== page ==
recognizing that an "aggravation" finding is supported by evidence that the claimant's previous condition improved after surgery, the claimant received no medical treatment for over a year prior to the second episode, and the second episode rose to the level of an injury or accidentSummary of this case from Grover C. Dils Medical Center v. Menditto
January 21, 1987
Appeal from a district court order reversing a decision of the appeals officer. Eighth Judicial District Court, Clark County; Joseph S. Pavlikowski, Judge.
Pamela M. Bugge, General Counsel, Carson City; Robert Giunta, Assoc. General Counsel, Las Vegas, for Appellant.
King, Clark, Gross Sutcliffe, Las Vegas, for Respondent.
On July 2, 1979, Louis Swinney sustained a back injury lifting a countertop weighing 200 lbs. On July 4, 1979, he was diagnosed as having "acute lumbar facet syndrome," and admitted to Sunrise Hospital. He was discharged July 10, 1979, and released to work August 1, 1979. The NIC provided insurance benefits for this injury under Claim No. 80-51330.
In August 1980, Swinney experienced back pain and submitted a request to reopen Claim No. 80-51330. An appeals officer directed him to seek further medical attention. On December 15, 1980, Dr. Gordon, an orthopedic surgeon, examined Swinney and found he had full range of motion, no tenderness, and normal x-rays. He further found that sensation, muscle strength and reflexes were within normal limits with no sign of disease. In April 1981, Swinney experienced additional pain in his back while working as a fry cook, but was unable to pinpoint any specific reason for this onset of pain. Dr. Gordon diagnosed a lumbar-sacral sprain, and recommended three weeks of conservative therapy. NIC reopened Claim No. 80-51330 for this treatment.
NIC has been reorganized and is now known as the State Industrial Insurance System. See 1981 Nev. Stat. ch. 642, p. 1449.
On June 23, 1982, over a year after his last medical treatment, Swinney injured his back lifting a soft drink cannister while working for John's Hard Hat Cafe. Dr. Gordon examined him and concluded that "Swinney's recurrent back aches have now become discogenic in nature." On his physician's report to NIC, Swinney noted the claim stemmed from an old injury. NIC, however, assigned a new claim number, No. 82-80447, and provided appropriate benefits under the claim. Treatment eventually included surgery. In April 1983, Swinney requested the reopening of his initial 1979 claim for an injury suffered while working at Denny's. NIC notified him that it could not reopen the original 1979 claim due to the fact that he had a new injury on June 23, 1982. NIC did reopen the June 23, 1982 claim, No. 82-80447. Benefits under the latter claim, however, were lower than the original claim and Swinney appealed NIC's decision.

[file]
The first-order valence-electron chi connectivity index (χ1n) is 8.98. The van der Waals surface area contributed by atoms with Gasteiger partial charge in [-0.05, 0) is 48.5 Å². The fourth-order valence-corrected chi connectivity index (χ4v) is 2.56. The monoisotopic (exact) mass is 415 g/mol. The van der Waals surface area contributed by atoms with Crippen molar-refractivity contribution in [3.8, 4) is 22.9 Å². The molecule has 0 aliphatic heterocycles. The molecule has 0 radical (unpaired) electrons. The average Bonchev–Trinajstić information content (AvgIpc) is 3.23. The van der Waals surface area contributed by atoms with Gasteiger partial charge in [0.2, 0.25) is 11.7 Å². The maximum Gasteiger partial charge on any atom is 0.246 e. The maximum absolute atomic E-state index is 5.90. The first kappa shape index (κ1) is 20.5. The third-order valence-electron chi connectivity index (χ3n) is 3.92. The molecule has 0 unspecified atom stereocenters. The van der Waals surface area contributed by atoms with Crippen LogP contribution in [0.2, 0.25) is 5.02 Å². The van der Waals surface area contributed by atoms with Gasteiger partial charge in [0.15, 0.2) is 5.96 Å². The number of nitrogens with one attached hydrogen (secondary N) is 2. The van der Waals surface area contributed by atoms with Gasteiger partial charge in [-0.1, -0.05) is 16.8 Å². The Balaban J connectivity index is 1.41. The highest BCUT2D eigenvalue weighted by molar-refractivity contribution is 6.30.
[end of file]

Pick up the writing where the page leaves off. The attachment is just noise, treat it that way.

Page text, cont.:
The appeals officer affirmed the denial. After reviewing Swinney's medical and NIC claim history, the appeals officer concluded:
The SIIS properly denied the request to reopen Claim No. 80-51330, because the incident of June 23, 1982, represented a new industrial accident. The claimant's description of the June 23, 1982 accident establishes a separate accident which resulted in aggravation on his original injury. The claimant's subsequent condition was more than a reoccurance [sic] of his previous injury.
The district court reversed, finding the appeals officer had improperly characterized Swinney's current condition as one resulting from his subsequent injury and that there was insufficient evidence to show that the original injury was not the precipitating factor. SIIS argues that the district court erred by substituting its judgment for that of the appeals officer as to the weight of the evidence on a question of fact, thereby violating NRS 233B.140(5). We agree.
The hearing officer and appeals officer based their decision upon the "last injurious exposure" rule. The district court also applied the rule in its decision. We have adopted the last injurious exposure rule for occupational disease, successive employer/carrier cases. See SIIS v. Jesch, 101 Nev. 690, 709 P.2d 172 (1985). The last injurious exposure rule applies to successive injury cases in the same way as occupational disease cases. Full liability is placed upon the carrier covering the risk at the time of the most recent injury that bears a causal relation to the disability. 4 Larson Workmen's Compensation Law § 95.20 (1986).